The critically acclaimed play, “Photograph 51”, currently in London, and written by Anna Ziegler, exposes the obscurity of a brilliant crystallographer, Rosalind Franklin, who identified the chemical structure needed for understanding the molecular composition of DNA as well as raising the question: Are women still sidelined in the scientific world?
Most people familiar with the double helix have probably associated it with Nobel Prize winners Francis Crick and James Watson. The critical scientific role Rosalind Franklin played at King’s College London is still, to a great extent, sadly overlooked.
Photograph 51 refers to the pioneering Xray-diffraction image of the DNA double helix, the elegant result of Franklin’s pioneering crystallography technique. Together with a seminal research paper, Photograph 51 was given by one of her graduate students to Maurice Wilkins, her laboratory supervisor, without her knowledge. Passed on to Watson and Crick who were racing for the Nobel Prize before Johannes Salk (also researching DNA), Franklin’s Photograph 51 was not acknowledged until decades later by other scientists. (She had died four years earlier from ovarian cancer at the age of 37.) None of the Nobel Prize winners paid tribute to Rosalind Franklin’s pioneering work. (Watson was later to portray Franklin negatively in his book on the history of his research, the best-selling The Double Helix, which ironically started a deeper investigation into her contributions.)
Nicole Kidman’s powerful and commanding performance as Rosalind Franklin, avoids stereotypes of a female intellectual without social skills. Rosalind Franklin had a reserved personality, often bristly and uncompromising, which compounded her distance from her colleagues’ sexism, petty academic jealousies, and anti-Semitism. Kidman’s Franklin reveals subtle layers of vulnerability underneath the hostility to colleagues who had promised her a laboratory of her own but relegated her to assisting Wilkins. Later, Wilkins would be the conduit who robbed Franklin of her place in the history of science. Kidman, as Franklin, reveals through her stillness and her posture, her backstory with her parents. She retreats into her own world, a quiet determination to prove her hypothesis about DNA, and the tentativeness of women not to make mistakes or take risks in a male-dominant profession or be sanctioned for life.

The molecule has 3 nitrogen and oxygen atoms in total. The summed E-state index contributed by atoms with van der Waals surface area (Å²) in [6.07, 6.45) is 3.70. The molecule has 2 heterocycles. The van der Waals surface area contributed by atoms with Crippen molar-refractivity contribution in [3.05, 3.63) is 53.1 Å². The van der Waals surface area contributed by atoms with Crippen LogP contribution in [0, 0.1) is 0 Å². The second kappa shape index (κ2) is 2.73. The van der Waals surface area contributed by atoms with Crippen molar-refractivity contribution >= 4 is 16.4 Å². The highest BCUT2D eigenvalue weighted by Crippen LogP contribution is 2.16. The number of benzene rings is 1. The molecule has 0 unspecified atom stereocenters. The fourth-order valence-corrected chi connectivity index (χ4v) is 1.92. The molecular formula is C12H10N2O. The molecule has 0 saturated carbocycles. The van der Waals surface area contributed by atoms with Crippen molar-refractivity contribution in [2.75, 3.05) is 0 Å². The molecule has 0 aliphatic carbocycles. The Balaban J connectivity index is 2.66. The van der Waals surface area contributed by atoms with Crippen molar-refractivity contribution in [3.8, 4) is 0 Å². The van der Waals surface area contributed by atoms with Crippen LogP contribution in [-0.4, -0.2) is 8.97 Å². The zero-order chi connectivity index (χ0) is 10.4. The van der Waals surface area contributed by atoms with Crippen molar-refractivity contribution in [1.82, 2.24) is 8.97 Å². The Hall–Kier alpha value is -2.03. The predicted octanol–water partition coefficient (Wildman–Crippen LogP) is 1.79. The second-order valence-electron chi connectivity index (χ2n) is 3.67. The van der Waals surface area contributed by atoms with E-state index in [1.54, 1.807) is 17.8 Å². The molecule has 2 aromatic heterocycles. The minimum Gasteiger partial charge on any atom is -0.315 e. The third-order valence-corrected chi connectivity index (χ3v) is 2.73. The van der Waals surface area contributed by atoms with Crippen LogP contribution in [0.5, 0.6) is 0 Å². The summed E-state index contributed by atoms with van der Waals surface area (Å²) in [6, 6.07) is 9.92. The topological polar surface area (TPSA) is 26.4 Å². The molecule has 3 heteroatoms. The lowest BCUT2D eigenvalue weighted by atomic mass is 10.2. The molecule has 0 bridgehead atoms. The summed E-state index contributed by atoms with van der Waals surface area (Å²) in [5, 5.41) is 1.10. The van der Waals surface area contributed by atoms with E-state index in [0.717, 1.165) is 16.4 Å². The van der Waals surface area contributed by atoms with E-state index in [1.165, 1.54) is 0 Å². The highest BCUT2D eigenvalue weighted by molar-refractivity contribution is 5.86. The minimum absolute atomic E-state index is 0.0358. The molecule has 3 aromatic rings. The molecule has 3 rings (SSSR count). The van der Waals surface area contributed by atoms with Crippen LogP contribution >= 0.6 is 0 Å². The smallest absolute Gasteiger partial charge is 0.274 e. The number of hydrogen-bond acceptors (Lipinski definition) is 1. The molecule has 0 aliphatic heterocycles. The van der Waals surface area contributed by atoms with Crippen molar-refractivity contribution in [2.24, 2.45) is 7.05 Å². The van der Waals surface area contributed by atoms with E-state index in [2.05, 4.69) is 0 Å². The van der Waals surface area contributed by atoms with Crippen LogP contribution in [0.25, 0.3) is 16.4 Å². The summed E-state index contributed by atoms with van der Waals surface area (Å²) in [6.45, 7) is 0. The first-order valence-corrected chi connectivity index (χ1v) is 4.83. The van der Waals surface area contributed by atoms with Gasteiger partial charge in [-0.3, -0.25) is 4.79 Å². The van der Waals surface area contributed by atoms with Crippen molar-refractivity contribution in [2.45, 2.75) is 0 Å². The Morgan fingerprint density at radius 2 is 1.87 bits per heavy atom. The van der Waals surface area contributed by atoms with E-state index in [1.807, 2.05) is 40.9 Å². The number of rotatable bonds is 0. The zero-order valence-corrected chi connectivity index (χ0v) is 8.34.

Kidman’s performance captures not only the complexities of Franklin’s personality but also luminous intensity as the scientist absorbed by the findings of photograph 51. It is a fine performance, and a subtle one, in which Kidman reminds us that the scientific life can be informed by private passion but at great personal sacrifice. Her gaze both chills and fascinates, radiating and demanding, in a singularly self-possessed presence. At curtain call, I noticed a flick of tears from Kidman’s cheek after a particularly moving finale.
Photograph 51’s stage design sets the tone: a bombed-out Gothic university laboratory evokes a tomb, the death of Franklin’s prospects for scientific recognition. My only complaint is that, given the title and the complex scientific theory, there was not even one projection of photograph 51 on a screen so the audience could see the visual image of Franklin’s ideas.
Note: Kidman is in discussion for a possible Broadway production.